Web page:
Tuesday, May 23, 2006

The Color Purple – A Winner on Broadway

At the outset of this piece, I must admit to feeling a close personal connection with both the book and the movie version of “The Color Purple.” They both struck a strong emotional chord with me – particularly as they wrestled with the issues of racial injustice, poverty and domestic violence. I think I saw the movie as many as seven times when it was released in 1985 – enough that I had memorized much of the dialogue.

One of the most vivid memories I have from that era of my life is of a day that I spent working on a Habit Humanity project on the West Side of Chicago hammering together window frames as part of a five-person team. On that particular day, the work crew I had been assigned to consisted of me, three furloughed federal prisoners who had been released to work on building the house, and Oprah Winfrey. Oprah had recently been nominated for an Academy Award as Best Supporting Actress for her role as Sophia in “The Color Purple.” As Oprah and I were hammering away at the window frames, I began to recite – in full Southern dialect – many of Sophia’s lines from the movie, including the poignant line that Sophia utters after being released from jail: “I don’t know none of y’all no mo’!” Oprah roared with delight and surprise, and we had a marvelous day together.

That year, “The Color Purple,” was nominated for a total of 11 Academy Awards, and was totally shut out – winning none! There was an understandable furor over accusations of racism in Hollywood. I was deeply disappointed at Hollywood’s snub of one of my favorite films.

When I learned that Oprah was one of the driving forces behind turning “The Color Purple” into a Broadway musical, I was both excited and concerned. Would the integrity of the story hold in a musical genre? How well would the story translate to the limits of the stage? The early reviews were mixed when the show opened a few weeks ago, but audience response has been overwhelmingly enthusiastic. So, when I managed to score a half-price ticket for last Friday’s performance, I entered the theater with some trepidation. Would the show live up to my high expectations, or would I walk out disappointed?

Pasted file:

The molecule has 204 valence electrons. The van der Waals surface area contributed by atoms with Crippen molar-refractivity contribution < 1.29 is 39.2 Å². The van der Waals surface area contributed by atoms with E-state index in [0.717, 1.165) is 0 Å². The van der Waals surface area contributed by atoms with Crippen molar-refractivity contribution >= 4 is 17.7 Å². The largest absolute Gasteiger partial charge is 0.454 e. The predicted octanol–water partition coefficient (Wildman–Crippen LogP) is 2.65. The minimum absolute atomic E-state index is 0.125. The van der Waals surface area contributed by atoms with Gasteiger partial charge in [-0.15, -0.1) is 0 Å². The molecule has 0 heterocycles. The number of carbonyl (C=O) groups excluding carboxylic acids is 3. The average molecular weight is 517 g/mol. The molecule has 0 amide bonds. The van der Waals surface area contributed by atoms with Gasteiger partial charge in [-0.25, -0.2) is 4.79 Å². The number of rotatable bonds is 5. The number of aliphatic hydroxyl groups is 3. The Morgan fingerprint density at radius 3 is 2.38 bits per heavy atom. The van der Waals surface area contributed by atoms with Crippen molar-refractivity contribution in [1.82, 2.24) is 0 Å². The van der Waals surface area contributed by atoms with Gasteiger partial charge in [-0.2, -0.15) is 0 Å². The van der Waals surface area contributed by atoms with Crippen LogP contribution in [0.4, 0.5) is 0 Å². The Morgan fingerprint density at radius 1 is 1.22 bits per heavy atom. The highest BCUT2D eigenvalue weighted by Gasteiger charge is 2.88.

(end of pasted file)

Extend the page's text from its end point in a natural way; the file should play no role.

I need not have worried. The creators of this show had me fully engaged by the end of the opening production number – a rollicking Gospel tour de force entitled “Mysterious Ways.” The story line was faithful to the book and to the movie versions, but included the delightful addition of a “Greek Chorus” of three busybody Church Ladies who almost stole the show with their incessant harping, commenting and tut-tutting about all of the show’s characters and their moral failings. I happened to be sitting in the midst of a group of African-American women who had made the trip from Mississippi to NYC in order to see this show. After a particularly hilarious and dead-on turn by the Church Ladies, during the applause, I turned to the ladies and remarked: “I’ve been to that church; I’ve met those ladies!” The woman next to me smiled and retorted: “Honey, we’ve all been to that church!”

And that may be part of the genius of the appeal of this show. The creators have taken an already powerful story and have projected that story through the lens of the shared common experience of the Black Church as a touchstone of African-American community life. It is a brilliant conceit, and it enhanced my enjoyment and appreciation of the story, as it did for the rest of the predominantly Black audience that loved every minute of the show.

The acting, singing and dancing were exceptional. The actresses who played the roles of Celie, Nettie, Shug Avery, Sophia and the Church Ladies were particularly impressive. The African dancing in the opening scene of Act II, “African Homeland,” was breathtaking in its beauty and athleticism.

Sophia's show-stopping number, "Hell No!," sung and acted with spine-tingling intensity by Felicia P. Fields, is a paean to ending domestic violence and spousal abuse. The song distills the central message of the show - empowering those who had heretofore been victims. The souvenir stand in the lobby of The Broadway Theater featured T-shirts emblazoned with "Hell No!"

Can you tell that I loved this show?!

The musical has garnered 11 Tony nominations. But, I am a little worried about a repeat of the 1986 Academy Awards shutout. During the intermission, I ended up talking with another audience member who is a Broadway veteran. He appeared in the original production of “Dream Girls,” and has been around Broadway for over 20 years. He shared with me that the early “buzz” is that the musical, “The Drowsy Chaperone,” may sweep the awards in the musical categories, and “The Color Purple,” may fade under the glare of the klieg lights when the awards are announced on June 11.

No matter how many, or how few, Tony statuettes “The Color Purple” will end up taking home, the show is already a winner in my book. Color me enthusiastic about this latest adaptation of Alice Walker’s moving story about empowerment and overcoming incredible odds to find love and self-respect.

If you are going to be in and around NYC, and are looking to find a place to invest your entertainments dollars, you could do far worse than to spend an evening with the Church Ladies of “The Color Purple.” A national tour is planned for next spring.



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